Locked Away for Life: Juvenile Life Without Parole in the American Criminal Justice System


“They’re just looking at the crime. They don’t take into account how you grew up. They don’t take into account whether you had your parents in your life. You’re sentenced to life without parole. You’re a predator, and that’s it.” [1]

These are the words of Anthony Rolon, a thirty-nine-year-old man who is currently serving life without parole for fatally stabbing a man when he was just seventeen. Rolon is one of 2,100 individuals in the United States prison system today who is serving under juvenile life without parole, or JLWOP. [2] JLWOP sentences are de facto death sentences which leave juveniles, or individuals under the age of eighteen, behind bars for the remainder of their lives. Individuals who face these sentences have their lives ripped away, chances at rehabilitation restricted, and any and all hopes of release, even temporary, prohibited.

Since Rolon’s verdict in 1996, juvenile life without parole sentences have garnered more attention under federal statutes. In the Supreme Court ruling Miller v. Alabama in 2012, the majority opinion held that JLWOP sentences violate the “cruel and unusual punishment” clause of the Eighth Amendment. [3] In 2016, the Miller ruling was further extended in Montgomery v. Louisiana which granted JLWOP inmates eligibility for parole hearings and re-sentencing. [4] Despite such strides within the American criminal justice system, legislatures are slow-moving in amending laws to conform with the recent court decisions. Moreover, states that have adjusted their legislation still retain the right to interpret the appeals in accordance with their jurisdiction, meaning that petitions for parole or resentencing can be entirely denied. [5] In fact, while the aforementioned rulings have led to the changing of state laws, twenty-nine states still retain the right to sentence juveniles to life without parole, stripping them of their childhoods and entire lives.

Prior to 2012, the constitutional validity of life without parole sentences for juveniles had not been discussed in the Supreme Court. However, this precedent transformed with Miller on March 20, 2012. In 2003, Evan Miller, a fourteen-year-old resident of Alabama, killed Cole Cannon by burning Cannon’s trailer while the young man was inside. Miller’s case was transferred from the Lawrence County Juvenile Court to the Lawrence County Circuit Court, where Miller was pronounced guilty under his trial as an adult for capital murder during the course of an arson. [6] The defendant appealed the decision on the grounds that the verdict violated the Eighth and Fourteenth Amendments, as it was unusual and excessive. On appeal, the Alabama Supreme Court affirmed the lower court’s decision, thus landing the case in the hands of the Supreme Court. After much contention, with a slim margin of 5-4, the Supreme Court reversed the Alabama Supreme Court’s decision and held that “life without parole for those under the age of 18 at the time of their crimes violates the Eighth Amendment’s prohibition on “cruel and unusual punishments” and that adolescence is marked by “transient rashness, proclivity for risk, and inability to assess consequences.” [7]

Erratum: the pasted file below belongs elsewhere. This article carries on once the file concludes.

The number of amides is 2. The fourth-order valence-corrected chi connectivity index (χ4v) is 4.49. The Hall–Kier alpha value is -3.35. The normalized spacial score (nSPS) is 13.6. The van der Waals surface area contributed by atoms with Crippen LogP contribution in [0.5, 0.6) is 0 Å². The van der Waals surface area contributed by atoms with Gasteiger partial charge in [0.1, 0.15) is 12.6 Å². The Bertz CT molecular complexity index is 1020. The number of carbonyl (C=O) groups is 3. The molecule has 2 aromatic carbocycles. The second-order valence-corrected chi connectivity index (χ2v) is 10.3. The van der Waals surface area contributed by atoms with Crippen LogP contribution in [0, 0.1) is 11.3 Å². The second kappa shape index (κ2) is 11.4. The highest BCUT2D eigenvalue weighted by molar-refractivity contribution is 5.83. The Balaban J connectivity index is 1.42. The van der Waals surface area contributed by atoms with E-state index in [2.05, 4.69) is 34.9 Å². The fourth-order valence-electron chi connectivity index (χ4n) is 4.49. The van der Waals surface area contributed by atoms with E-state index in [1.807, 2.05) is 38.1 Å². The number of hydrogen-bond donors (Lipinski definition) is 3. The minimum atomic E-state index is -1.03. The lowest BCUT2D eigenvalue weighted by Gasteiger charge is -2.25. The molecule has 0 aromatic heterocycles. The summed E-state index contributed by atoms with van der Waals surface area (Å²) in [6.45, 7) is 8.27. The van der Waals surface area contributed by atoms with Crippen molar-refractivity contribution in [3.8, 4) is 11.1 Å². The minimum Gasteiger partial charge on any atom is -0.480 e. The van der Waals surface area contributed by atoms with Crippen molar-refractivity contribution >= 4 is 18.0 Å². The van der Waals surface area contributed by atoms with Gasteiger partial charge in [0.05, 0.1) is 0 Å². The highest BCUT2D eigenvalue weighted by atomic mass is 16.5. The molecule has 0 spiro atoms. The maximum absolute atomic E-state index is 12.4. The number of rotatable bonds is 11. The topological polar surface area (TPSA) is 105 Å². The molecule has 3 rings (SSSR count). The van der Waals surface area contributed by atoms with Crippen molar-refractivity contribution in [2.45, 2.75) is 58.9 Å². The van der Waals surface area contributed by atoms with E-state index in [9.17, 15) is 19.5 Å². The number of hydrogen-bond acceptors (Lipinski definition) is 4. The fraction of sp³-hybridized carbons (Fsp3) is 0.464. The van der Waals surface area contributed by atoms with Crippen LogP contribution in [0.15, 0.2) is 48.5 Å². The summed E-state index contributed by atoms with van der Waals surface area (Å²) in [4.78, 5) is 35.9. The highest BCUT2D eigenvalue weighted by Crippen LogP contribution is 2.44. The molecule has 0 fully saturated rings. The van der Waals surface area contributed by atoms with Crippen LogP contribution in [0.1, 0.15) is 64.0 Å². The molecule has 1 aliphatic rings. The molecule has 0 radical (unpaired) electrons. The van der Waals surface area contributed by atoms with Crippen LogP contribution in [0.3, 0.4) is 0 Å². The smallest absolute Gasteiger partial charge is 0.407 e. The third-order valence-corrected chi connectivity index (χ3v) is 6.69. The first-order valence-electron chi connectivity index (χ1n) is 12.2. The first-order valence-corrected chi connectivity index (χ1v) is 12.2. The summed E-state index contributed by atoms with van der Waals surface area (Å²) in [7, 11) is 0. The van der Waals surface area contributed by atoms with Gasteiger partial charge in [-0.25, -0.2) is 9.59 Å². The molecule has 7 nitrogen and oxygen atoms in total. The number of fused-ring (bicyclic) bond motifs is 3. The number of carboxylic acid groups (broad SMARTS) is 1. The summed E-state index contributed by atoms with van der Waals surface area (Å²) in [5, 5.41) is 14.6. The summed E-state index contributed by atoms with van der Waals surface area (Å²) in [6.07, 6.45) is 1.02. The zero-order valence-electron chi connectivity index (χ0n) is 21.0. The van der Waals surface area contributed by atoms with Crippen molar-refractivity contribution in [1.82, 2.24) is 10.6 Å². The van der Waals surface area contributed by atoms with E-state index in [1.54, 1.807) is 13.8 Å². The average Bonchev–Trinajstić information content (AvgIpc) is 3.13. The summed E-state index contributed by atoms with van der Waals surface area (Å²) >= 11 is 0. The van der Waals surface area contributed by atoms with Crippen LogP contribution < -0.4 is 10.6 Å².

While JLWOP sentences were ruled unconstitutional as a result of Miller, one question remained: what would happen to the 2,100 individuals behind bars under such sentences? While relitigation of past convictions places a burden on the legal system, unconstitutional sentences also undermine the legitimacy of a criminal justice system. The inconsistencies that followed the Miller ruling were resolved in Montgomery. In 2014, Henry Montgomery, a sixty-eight-year-old man who had been sentenced to life in prison without parole after shooting and killing a police officer at the age of seventeen, made a motion to correct his sentence on grounds that it was illegal in accordance with the Miller ruling. After being denied by the Louisiana Supreme Court, Montgomery filed a petition for a writ of certiorari from the U.S. Supreme Court, which was granted. On January 25, 2016, the Supreme Court ruled in favor of Montgomery, stating that inmates serving for life without parole sentences for crimes committed as juveniles must have a chance to argue for release. Thus, Montgomery extended the rule of Miller retroactively, changing the legal consequences of JLWOP sentences that were imposed before the enactment of the law. [8]